More than 100 farmers from across Cumbria and south west Scotland got a new insight into the varieties and agronomy practices suited to northwest England when Hutchinsons opened its Carlisle Regional Technology Centre for the first time.
The inaugural event on 19 June at Midtown Farm, Kirkbampton, featured 66 recommended and candidate wheat and barley varieties, plus several other agronomy demonstrations and trials.
Hutchinsons northern seeds manager Stewart MacIntyre said the excellent turnout highlighted the strong appetite among farmers for more local agronomy information, especially in the northwest, as many trials traditionally focussed on eastern counties.
“Crops grown in this region face very different challenges to those in the east, so it’s important we have the opportunity to see how varieties perform under these conditions before making planting decisions.
“Our first event at Carlisle RTC was extremely well received.”
Mr MacIntyre said several varieties attracted a lot of interest from growers keen to find new options that were suited to the Northwest’s growing conditions, disease pressure and other demands.
Suitable varieties had to balance yield, disease resistance - notably Septoria in wheat and Rhynchosporium in barley - good straw length and standing power/ lodging resistance.
Three wheats looked particularly promising in the Hutchinsons trials, with all offering good yield potential and strong disease scores, he continued. These included Shabras, Gleam and LG Skyscraper (RL Candidate variety).
Of the conventional two-row barley varieties, Mr MacIntyre picked out Surge for its all-round disease resistance, KWS Cassia for its high specific weight and KWS Orwell as one of the highest-yielding options that was likely to take market share from KWS Tower.
Hybrid barleys Sunningdale and Libra also looked strong, he added. The former was the highest yielding in the north, while Libra combined all the positive traits of a hybrid with the second-highest specific weight of any barley variety (just behind KWS Cassia).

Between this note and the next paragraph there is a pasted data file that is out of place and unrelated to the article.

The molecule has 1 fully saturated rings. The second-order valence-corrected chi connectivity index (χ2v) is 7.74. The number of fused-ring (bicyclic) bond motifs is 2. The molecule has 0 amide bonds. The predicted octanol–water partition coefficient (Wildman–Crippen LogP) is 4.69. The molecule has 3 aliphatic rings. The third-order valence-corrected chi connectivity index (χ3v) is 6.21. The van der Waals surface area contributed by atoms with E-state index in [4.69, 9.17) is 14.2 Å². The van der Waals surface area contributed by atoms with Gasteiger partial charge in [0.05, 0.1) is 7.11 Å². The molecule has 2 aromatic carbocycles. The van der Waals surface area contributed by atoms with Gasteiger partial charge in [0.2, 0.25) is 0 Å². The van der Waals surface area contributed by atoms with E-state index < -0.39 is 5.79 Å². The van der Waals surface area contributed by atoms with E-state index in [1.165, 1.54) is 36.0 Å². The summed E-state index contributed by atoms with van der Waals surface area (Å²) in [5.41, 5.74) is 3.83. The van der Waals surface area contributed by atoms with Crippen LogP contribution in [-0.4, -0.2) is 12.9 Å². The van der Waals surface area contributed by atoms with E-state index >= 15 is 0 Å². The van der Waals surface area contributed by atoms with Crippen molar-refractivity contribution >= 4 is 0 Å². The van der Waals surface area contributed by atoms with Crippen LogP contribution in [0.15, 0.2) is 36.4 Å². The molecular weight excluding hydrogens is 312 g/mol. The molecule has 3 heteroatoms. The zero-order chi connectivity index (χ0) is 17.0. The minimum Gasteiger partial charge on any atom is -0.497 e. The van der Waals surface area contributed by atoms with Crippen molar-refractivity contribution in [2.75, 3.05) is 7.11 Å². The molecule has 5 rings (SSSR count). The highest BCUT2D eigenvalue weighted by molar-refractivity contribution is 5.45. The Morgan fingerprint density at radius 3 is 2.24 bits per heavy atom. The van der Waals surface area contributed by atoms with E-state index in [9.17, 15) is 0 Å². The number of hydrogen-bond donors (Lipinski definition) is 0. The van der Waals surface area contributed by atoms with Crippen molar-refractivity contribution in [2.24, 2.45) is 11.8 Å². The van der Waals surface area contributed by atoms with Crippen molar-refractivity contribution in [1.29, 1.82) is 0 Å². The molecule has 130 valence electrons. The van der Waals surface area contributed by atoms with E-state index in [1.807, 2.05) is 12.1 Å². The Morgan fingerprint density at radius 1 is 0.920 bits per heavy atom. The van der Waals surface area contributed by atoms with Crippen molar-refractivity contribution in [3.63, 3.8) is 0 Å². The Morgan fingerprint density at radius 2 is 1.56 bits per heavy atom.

Tackling the Grass Weed Burden
Aside from the variety demonstration, grass weeds also proved a big talking point, especially brome and meadow-grass.
“Brome in particular is becoming quite a problem in this area that can be hard to manage,” said local Hutchinsons agronomist Helen Brown, whose family kindly hosted the event.
“Brome often comes into fields from hedgerows, but we’re also finding problems where there’s a lot of barley in the rotation as control in this crop sometimes isn’t as effective as in wheat.”
The weed’s hairy leaves can make it harder to achieve good chemical control, while cultural measures must be carefully targeted to the type of brome present, she added.
For example, Anisantha species such as Barren or Sterile brome should be quickly ploughed down to deplete the seed bank in the soil as exposure to light induces dormancy. In contrast, seed from Bromus types (e.g. Meadow brome) should be left exposed on the surface to ripen and reduce dormancy ahead of cultivating and spraying off with glyphosate.
“It’s important to identify which species you have to decide on the best course of action, and now is a good time to do that in the field.”
The challenge of meadow-grass in barley crops was also highlighted at the event, where an untreated plot in the herbicide trial recorded populations of 700 plants/m2.
However, Miss Brown said 99-100% control was achieved with a pre-emergence application of flufenacet and diflufenican-based products. This was some 10% better control than the same actives applied post-emergence.
“Our trial clearly shows the importance of treating crops early where meadow-grass is a problem in barley, as there’s quite a benefit to be had from pre-emergence herbicides.”
A comparison of adjuvants within the same trial showed little difference when used pre-emergence, however results were more varied at the post-emergence timing, she noted. “Some seemed better suited to different conditions (wet or dry), so speak to your agronomist to decide on the best option.”
Soils in Focus
A soil pit at the trials site prompted further discussion among growers keen to improve soil health.
Miss Brown said that although the host farm’s underlying structure was good, there was still scope for improvement by increasing worm numbers.
“Like many farms in this area we’ve used a lot of farmyard manure in the rotation which is great for worms, but cultivating inevitably undoes some of that benefit, so it’s something we and other farmers need to consider more in future to help enhance earthworm numbers.”